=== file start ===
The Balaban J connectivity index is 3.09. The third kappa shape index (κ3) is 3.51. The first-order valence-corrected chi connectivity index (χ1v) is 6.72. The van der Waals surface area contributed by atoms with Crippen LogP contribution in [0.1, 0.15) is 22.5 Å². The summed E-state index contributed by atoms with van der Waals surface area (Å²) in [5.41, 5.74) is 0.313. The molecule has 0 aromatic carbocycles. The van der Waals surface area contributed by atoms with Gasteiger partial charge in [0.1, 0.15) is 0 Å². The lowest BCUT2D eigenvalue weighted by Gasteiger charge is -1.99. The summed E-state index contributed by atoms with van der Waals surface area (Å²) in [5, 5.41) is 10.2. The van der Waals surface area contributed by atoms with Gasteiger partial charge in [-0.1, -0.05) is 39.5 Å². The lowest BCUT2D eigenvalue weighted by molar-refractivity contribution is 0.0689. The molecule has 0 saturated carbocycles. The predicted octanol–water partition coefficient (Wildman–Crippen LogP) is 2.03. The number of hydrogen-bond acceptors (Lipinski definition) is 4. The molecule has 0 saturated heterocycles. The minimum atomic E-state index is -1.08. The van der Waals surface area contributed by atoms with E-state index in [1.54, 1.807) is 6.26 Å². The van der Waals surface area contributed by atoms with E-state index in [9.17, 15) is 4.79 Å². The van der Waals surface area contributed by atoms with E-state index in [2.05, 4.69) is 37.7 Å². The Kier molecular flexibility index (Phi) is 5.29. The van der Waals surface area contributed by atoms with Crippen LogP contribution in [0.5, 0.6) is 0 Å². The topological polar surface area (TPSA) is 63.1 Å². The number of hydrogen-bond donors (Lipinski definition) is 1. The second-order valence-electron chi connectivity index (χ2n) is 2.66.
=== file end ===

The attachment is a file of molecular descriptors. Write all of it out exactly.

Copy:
The Balaban J connectivity index is 3.09. The third kappa shape index (κ3) is 3.51. The first-order valence-corrected chi connectivity index (χ1v) is 6.72. The van der Waals surface area contributed by atoms with Crippen LogP contribution in [0.1, 0.15) is 22.5 Å². The summed E-state index contributed by atoms with van der Waals surface area (Å²) in [5.41, 5.74) is 0.313. The molecule has 0 aromatic carbocycles. The van der Waals surface area contributed by atoms with Gasteiger partial charge in [0.1, 0.15) is 0 Å². The lowest BCUT2D eigenvalue weighted by Gasteiger charge is -1.99. The summed E-state index contributed by atoms with van der Waals surface area (Å²) in [5, 5.41) is 10.2. The van der Waals surface area contributed by atoms with Gasteiger partial charge in [-0.1, -0.05) is 39.5 Å². The lowest BCUT2D eigenvalue weighted by molar-refractivity contribution is 0.0689. The molecule has 0 saturated carbocycles. The predicted octanol–water partition coefficient (Wildman–Crippen LogP) is 2.03. The number of hydrogen-bond acceptors (Lipinski definition) is 4. The molecule has 0 saturated heterocycles. The minimum atomic E-state index is -1.08. The van der Waals surface area contributed by atoms with E-state index in [1.54, 1.807) is 6.26 Å². The van der Waals surface area contributed by atoms with E-state index in [9.17, 15) is 4.79 Å². The van der Waals surface area contributed by atoms with E-state index in [2.05, 4.69) is 37.7 Å². The Kier molecular flexibility index (Phi) is 5.29. The van der Waals surface area contributed by atoms with Crippen LogP contribution in [0.5, 0.6) is 0 Å². The topological polar surface area (TPSA) is 63.1 Å². The number of hydrogen-bond donors (Lipinski definition) is 1. The second-order valence-electron chi connectivity index (χ2n) is 2.66.